A Zambian economist
is stirring up debate over aid. Dambisa Moyo,
formerly with the investment firm Goldman Sachs, argues that financial assistance
has created a culture of dependency in Africa and should be cut. She's making her
views known on the lecture circuit in the US and Europe and with her new book,
called Dead Aid.
comes as activists worry that the global economic crisis could bring a drop in
overseas development assistance. According to the OECD (Organization for
Economic Cooperation and Development), last year industrialized countries provided
119 billion dollars in overseas assistance to the developing world, with more
than 22 billion dollars going to sub-Saharan Africa.
Dambisa Moyo says
aid to Africa has failed. In her new book, Dead
Aid, Moyo says poverty rates in sub-Saharan Africa have increased over the
past 40 years from 11% to 66%. At the same time, donors have given the
continent billions of dollars in development funds.
Moyo, a graduate of
Oxford and Harvard, says aid harms Africa in a number of ways.
Aid and Governance
In remarks in April
to the Carnegie Council in New York, she said aid raised by international
celebrities and NGOs sometimes help prop up ineffectual leaders. It also relieves
governments of one of their primary duties – providing services for their
"In many African countries," says Moyo, "the government is basically not involved in society. They have completely
abdicated their responsibility. They don't have to cater to their people, they
spend their time courting the donors to get more money. That basically means
that they have abdicated their responsibilities."
But Moyo says
market mechanisms could also sanction corrupt leaders:"[The markets would
just shut down on them]," she says,"if African governments borrowed money from the
international capital markets and claimed to investors that they were going to
invest it in productive activities to grow the economy and pay back the
interest and the principal but then spent the money on keeping themselves in
private jets or whatever and did not use the money productively."
Aid and Debt
international lenders perpetuate dependency on foreign aid. She says the International Monetary Fund often writes a
country's development policies. In
contrast, IMF officials say they invite
national governments to come up with their own development strategies, which
the institution usually agrees to support.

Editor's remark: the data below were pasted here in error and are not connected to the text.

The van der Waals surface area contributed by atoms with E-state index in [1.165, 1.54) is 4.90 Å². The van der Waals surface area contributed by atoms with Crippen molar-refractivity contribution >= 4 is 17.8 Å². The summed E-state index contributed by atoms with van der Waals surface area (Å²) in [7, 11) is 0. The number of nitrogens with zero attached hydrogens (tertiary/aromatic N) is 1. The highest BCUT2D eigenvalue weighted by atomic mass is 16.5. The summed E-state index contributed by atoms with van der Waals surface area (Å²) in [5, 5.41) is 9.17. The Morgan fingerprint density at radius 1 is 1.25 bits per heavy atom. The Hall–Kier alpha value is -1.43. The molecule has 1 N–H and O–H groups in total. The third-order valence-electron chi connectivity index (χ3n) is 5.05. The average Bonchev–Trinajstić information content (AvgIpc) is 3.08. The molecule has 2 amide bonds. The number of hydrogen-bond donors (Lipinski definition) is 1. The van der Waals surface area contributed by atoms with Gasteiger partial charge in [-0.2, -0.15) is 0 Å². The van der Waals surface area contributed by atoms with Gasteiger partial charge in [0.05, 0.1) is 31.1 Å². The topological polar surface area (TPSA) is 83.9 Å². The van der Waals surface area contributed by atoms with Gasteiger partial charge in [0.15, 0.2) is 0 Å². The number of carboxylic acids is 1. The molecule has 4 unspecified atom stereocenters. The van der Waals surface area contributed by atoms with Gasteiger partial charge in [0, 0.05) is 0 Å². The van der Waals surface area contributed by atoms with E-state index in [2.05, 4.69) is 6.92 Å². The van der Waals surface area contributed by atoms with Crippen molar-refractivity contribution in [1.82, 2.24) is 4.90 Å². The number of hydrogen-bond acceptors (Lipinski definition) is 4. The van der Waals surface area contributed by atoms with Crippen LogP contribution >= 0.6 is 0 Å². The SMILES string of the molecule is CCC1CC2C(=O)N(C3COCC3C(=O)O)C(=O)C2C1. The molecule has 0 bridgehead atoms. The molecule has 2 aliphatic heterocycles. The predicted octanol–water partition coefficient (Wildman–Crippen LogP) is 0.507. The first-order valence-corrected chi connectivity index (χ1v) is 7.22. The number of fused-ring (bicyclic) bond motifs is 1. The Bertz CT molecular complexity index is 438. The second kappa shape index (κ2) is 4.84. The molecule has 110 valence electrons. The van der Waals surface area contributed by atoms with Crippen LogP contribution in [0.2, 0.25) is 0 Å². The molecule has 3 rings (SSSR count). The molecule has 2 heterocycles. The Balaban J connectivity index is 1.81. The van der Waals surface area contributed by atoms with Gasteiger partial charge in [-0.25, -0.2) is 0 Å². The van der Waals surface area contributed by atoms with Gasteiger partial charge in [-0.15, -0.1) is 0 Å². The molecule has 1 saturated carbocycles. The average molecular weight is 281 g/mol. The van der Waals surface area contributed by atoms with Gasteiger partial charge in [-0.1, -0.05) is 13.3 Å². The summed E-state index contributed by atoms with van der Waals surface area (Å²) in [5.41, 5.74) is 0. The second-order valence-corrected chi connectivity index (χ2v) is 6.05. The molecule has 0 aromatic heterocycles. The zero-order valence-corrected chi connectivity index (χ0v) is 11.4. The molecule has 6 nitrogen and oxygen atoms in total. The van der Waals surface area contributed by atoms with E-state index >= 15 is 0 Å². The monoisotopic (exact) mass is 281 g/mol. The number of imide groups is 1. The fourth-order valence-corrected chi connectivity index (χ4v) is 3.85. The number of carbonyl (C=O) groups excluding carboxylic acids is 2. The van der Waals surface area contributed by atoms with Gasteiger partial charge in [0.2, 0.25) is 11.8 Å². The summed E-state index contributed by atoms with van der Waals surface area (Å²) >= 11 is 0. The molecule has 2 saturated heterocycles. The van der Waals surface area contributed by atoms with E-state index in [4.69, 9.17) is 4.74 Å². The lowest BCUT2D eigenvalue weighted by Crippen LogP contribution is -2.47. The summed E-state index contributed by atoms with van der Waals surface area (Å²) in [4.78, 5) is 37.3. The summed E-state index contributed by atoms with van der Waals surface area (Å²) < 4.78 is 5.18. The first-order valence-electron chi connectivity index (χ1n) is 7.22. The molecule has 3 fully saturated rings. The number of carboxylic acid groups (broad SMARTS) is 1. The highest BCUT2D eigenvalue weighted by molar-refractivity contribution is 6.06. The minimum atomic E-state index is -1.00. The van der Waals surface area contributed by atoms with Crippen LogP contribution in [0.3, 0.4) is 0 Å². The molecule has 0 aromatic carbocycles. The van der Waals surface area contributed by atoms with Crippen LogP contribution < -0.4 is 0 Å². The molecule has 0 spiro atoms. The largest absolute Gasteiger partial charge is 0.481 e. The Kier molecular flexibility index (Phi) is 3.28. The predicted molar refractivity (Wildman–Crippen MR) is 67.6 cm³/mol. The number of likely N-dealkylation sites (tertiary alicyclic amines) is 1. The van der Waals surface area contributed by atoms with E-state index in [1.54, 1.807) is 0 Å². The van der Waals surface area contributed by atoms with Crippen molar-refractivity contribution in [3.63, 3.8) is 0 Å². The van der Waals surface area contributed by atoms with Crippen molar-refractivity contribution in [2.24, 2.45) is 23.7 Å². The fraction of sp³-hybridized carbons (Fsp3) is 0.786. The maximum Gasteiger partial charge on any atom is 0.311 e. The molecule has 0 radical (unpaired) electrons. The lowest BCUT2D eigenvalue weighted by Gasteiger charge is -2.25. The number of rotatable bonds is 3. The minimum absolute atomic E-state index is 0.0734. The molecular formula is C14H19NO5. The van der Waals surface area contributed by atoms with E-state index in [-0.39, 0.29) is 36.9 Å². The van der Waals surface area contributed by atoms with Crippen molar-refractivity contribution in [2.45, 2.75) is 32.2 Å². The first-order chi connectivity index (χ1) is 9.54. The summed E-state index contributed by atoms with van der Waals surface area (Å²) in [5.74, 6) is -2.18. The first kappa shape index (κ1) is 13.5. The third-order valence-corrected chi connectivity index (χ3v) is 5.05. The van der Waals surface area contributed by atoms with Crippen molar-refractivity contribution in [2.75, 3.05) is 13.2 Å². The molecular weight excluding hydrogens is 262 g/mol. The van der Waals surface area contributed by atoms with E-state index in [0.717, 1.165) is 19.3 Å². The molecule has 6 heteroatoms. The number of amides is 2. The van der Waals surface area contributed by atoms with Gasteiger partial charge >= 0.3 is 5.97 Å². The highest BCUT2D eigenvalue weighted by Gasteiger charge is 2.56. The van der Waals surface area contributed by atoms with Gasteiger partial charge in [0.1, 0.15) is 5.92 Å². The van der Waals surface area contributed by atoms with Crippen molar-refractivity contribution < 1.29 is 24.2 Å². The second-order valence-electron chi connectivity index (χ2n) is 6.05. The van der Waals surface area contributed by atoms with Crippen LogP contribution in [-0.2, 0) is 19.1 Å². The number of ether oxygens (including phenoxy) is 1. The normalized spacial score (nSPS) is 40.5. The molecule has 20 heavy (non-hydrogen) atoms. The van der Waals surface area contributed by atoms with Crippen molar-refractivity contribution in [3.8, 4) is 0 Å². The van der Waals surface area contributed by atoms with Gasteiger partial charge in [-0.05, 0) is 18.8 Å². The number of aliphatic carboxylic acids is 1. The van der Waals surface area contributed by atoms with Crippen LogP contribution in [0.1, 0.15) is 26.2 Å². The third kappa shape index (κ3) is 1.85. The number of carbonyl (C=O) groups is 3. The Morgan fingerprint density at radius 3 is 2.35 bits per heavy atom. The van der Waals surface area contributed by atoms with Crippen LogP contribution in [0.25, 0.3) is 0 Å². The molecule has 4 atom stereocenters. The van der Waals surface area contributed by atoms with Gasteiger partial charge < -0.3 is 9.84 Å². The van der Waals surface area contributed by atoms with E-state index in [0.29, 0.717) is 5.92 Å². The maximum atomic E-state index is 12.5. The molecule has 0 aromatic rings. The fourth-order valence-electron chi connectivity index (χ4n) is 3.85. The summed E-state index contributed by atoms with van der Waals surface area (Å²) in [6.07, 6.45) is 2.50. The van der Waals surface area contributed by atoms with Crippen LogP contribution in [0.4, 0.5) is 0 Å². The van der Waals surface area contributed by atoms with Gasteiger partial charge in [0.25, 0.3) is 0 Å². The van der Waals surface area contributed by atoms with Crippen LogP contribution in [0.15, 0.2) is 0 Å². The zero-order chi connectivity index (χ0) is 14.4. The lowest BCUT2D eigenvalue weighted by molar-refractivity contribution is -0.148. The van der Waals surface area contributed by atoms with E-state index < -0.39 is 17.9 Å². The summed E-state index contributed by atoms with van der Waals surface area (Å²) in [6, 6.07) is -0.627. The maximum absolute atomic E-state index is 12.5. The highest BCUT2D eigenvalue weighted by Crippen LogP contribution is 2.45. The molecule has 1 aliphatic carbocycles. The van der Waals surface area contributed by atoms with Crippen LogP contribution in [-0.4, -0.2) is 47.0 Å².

"Basically," says Moyo, "we end up
in the situation where African governments, even today, are spending about $20
billion in interest payments every year. That money is being spent to keep the
system in place. So you pay a little bit of money to the World Bank and they
re-lend to you. Or you pay a little bit of money to Norway or the United
Kingdom or U.S. aid agencies, and then you get the money back."
Moyo says aid
also feeds conflict. In states without developed private sectors, factions
fight for the only entity that has a pool of cash, the government.
She says aid
also causes inflation: Economists say that aid can drive up exchange rates,
damaging growth by making exports more expensive.
"Think about this as dollars
going into, let's say, Kenya," Moyo explains. "You send them a billion dollars going in [which
buy up the national currency]. It means that the Kenyan shilling becomes less available, so
it becomes more scarce, meaning that it becomes stronger, so it appreciates.
That kills off the export sector, because nobody wants to buy Kenyan goods if
the shilling is so expensive."
Taxation With Representation
The economist says
without aid, governments would have to raise taxes by strengthening the private
sector or collect them from private citizens. This, she says, would create an
expectation of accountability on the part of citizens.
In Ethiopia, she says that could be
done by selling phone licenses to companies.
With competition, phone rates would drop. At the same time, the
government could raise revenues by taxing phone calls.
"Ethiopia," she says, "is the
second-largest population in sub-Saharan Africa. Nigeria has about 100 million people.
Ethiopia has about 90 million people. The mobile phone penetration rate is two
percent in Ethiopia, so about two percent of the population has a mobile phone,
compared to the average in Africa, which is about 30 percent -- One in three
Africans has a phone. Compared to
the fact that there are now 30 countries that have over 100 percent mobile